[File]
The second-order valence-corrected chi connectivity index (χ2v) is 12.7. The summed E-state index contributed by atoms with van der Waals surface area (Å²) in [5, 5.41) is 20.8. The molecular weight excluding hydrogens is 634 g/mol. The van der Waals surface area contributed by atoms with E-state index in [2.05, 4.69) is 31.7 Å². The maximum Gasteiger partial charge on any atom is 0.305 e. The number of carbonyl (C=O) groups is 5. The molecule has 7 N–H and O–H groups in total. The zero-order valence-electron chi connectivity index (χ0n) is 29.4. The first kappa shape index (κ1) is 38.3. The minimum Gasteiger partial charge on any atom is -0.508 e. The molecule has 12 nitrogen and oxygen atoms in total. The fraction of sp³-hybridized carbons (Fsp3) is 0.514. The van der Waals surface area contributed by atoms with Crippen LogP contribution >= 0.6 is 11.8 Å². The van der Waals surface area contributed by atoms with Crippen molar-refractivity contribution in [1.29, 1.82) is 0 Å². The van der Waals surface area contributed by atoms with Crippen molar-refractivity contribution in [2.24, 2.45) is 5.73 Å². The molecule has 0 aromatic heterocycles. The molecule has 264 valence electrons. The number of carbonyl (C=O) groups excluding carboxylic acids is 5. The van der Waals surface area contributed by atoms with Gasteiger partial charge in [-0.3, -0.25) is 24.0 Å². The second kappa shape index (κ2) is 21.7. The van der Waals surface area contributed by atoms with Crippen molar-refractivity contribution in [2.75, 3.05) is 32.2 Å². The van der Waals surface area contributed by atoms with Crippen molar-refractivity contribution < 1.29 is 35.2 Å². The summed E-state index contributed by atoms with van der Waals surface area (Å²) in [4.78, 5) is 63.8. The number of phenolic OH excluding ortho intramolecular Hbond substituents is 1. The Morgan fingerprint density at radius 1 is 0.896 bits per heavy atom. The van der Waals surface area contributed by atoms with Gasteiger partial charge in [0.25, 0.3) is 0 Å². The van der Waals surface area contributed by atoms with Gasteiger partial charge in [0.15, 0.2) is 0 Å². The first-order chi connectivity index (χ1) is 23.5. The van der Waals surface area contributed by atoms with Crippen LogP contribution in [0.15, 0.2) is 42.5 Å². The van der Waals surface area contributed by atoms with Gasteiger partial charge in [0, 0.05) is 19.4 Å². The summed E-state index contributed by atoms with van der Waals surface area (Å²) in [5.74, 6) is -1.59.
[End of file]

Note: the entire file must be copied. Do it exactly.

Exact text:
The second-order valence-corrected chi connectivity index (χ2v) is 12.7. The summed E-state index contributed by atoms with van der Waals surface area (Å²) in [5, 5.41) is 20.8. The molecular weight excluding hydrogens is 634 g/mol. The van der Waals surface area contributed by atoms with E-state index in [2.05, 4.69) is 31.7 Å². The maximum Gasteiger partial charge on any atom is 0.305 e. The number of carbonyl (C=O) groups is 5. The molecule has 7 N–H and O–H groups in total. The zero-order valence-electron chi connectivity index (χ0n) is 29.4. The first kappa shape index (κ1) is 38.3. The minimum Gasteiger partial charge on any atom is -0.508 e. The molecule has 12 nitrogen and oxygen atoms in total. The fraction of sp³-hybridized carbons (Fsp3) is 0.514. The van der Waals surface area contributed by atoms with Crippen LogP contribution >= 0.6 is 11.8 Å². The van der Waals surface area contributed by atoms with Crippen molar-refractivity contribution in [1.29, 1.82) is 0 Å². The van der Waals surface area contributed by atoms with Crippen molar-refractivity contribution in [2.24, 2.45) is 5.73 Å². The molecule has 0 aromatic heterocycles. The molecule has 264 valence electrons. The number of carbonyl (C=O) groups excluding carboxylic acids is 5. The van der Waals surface area contributed by atoms with Gasteiger partial charge in [-0.3, -0.25) is 24.0 Å². The second kappa shape index (κ2) is 21.7. The van der Waals surface area contributed by atoms with Crippen molar-refractivity contribution in [2.75, 3.05) is 32.2 Å². The van der Waals surface area contributed by atoms with Crippen molar-refractivity contribution < 1.29 is 35.2 Å². The summed E-state index contributed by atoms with van der Waals surface area (Å²) in [4.78, 5) is 63.8. The number of phenolic OH excluding ortho intramolecular Hbond substituents is 1. The Morgan fingerprint density at radius 1 is 0.896 bits per heavy atom. The van der Waals surface area contributed by atoms with Gasteiger partial charge in [0.25, 0.3) is 0 Å². The van der Waals surface area contributed by atoms with Gasteiger partial charge in [0.15, 0.2) is 0 Å². The first-order chi connectivity index (χ1) is 23.5. The van der Waals surface area contributed by atoms with Crippen LogP contribution in [0.15, 0.2) is 42.5 Å². The van der Waals surface area contributed by atoms with Gasteiger partial charge in [0, 0.05) is 19.4 Å². The summed E-state index contributed by atoms with van der Waals surface area (Å²) in [5.74, 6) is -1.59.